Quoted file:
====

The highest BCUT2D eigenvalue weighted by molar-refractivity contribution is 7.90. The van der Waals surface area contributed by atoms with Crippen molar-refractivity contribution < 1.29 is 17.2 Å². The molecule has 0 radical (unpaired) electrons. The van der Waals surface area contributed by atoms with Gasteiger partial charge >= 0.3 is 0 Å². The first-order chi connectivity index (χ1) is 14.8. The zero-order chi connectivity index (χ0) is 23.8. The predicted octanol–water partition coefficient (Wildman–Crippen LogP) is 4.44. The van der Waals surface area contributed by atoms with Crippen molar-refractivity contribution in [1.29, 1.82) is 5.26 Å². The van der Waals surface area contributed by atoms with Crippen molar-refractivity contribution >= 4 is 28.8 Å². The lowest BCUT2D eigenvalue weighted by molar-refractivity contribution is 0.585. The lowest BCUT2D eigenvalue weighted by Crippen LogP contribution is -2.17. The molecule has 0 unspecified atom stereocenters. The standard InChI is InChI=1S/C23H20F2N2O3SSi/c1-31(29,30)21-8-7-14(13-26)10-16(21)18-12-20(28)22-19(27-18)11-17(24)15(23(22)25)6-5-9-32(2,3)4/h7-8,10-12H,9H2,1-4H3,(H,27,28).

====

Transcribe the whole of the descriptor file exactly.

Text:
The highest BCUT2D eigenvalue weighted by molar-refractivity contribution is 7.90. The van der Waals surface area contributed by atoms with Crippen molar-refractivity contribution < 1.29 is 17.2 Å². The molecule has 0 radical (unpaired) electrons. The van der Waals surface area contributed by atoms with Gasteiger partial charge >= 0.3 is 0 Å². The first-order chi connectivity index (χ1) is 14.8. The zero-order chi connectivity index (χ0) is 23.8. The predicted octanol–water partition coefficient (Wildman–Crippen LogP) is 4.44. The van der Waals surface area contributed by atoms with Crippen molar-refractivity contribution in [1.29, 1.82) is 5.26 Å². The van der Waals surface area contributed by atoms with Crippen molar-refractivity contribution >= 4 is 28.8 Å². The lowest BCUT2D eigenvalue weighted by molar-refractivity contribution is 0.585. The lowest BCUT2D eigenvalue weighted by Crippen LogP contribution is -2.17. The molecule has 0 unspecified atom stereocenters. The standard InChI is InChI=1S/C23H20F2N2O3SSi/c1-31(29,30)21-8-7-14(13-26)10-16(21)18-12-20(28)22-19(27-18)11-17(24)15(23(22)25)6-5-9-32(2,3)4/h7-8,10-12H,9H2,1-4H3,(H,27,28).